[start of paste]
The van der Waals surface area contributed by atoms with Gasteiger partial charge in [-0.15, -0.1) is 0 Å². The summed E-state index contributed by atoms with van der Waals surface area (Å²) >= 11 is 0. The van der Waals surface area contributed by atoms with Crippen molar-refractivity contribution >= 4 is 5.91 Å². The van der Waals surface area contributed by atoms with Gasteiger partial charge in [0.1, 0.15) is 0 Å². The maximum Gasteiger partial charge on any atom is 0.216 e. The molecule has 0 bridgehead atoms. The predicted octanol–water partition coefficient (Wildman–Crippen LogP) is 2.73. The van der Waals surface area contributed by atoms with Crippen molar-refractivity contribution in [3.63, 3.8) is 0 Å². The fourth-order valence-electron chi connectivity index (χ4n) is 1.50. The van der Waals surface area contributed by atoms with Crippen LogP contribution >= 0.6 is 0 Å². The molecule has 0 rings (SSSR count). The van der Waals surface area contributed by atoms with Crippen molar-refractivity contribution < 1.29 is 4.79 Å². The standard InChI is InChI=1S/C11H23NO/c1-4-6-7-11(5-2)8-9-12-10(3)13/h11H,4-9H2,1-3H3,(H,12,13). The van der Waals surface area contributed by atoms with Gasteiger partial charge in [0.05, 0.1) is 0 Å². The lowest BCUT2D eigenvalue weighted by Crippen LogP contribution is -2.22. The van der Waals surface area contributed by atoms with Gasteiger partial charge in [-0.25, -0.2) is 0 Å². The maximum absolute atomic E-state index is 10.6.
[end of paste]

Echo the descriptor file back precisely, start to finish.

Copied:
The van der Waals surface area contributed by atoms with Gasteiger partial charge in [-0.15, -0.1) is 0 Å². The summed E-state index contributed by atoms with van der Waals surface area (Å²) >= 11 is 0. The van der Waals surface area contributed by atoms with Crippen molar-refractivity contribution >= 4 is 5.91 Å². The van der Waals surface area contributed by atoms with Gasteiger partial charge in [0.1, 0.15) is 0 Å². The maximum Gasteiger partial charge on any atom is 0.216 e. The molecule has 0 bridgehead atoms. The predicted octanol–water partition coefficient (Wildman–Crippen LogP) is 2.73. The van der Waals surface area contributed by atoms with Crippen molar-refractivity contribution in [3.63, 3.8) is 0 Å². The fourth-order valence-electron chi connectivity index (χ4n) is 1.50. The van der Waals surface area contributed by atoms with Crippen LogP contribution >= 0.6 is 0 Å². The molecule has 0 rings (SSSR count). The van der Waals surface area contributed by atoms with Crippen molar-refractivity contribution < 1.29 is 4.79 Å². The standard InChI is InChI=1S/C11H23NO/c1-4-6-7-11(5-2)8-9-12-10(3)13/h11H,4-9H2,1-3H3,(H,12,13). The van der Waals surface area contributed by atoms with Gasteiger partial charge in [0.05, 0.1) is 0 Å². The lowest BCUT2D eigenvalue weighted by Crippen LogP contribution is -2.22. The van der Waals surface area contributed by atoms with Gasteiger partial charge in [-0.25, -0.2) is 0 Å². The maximum absolute atomic E-state index is 10.6.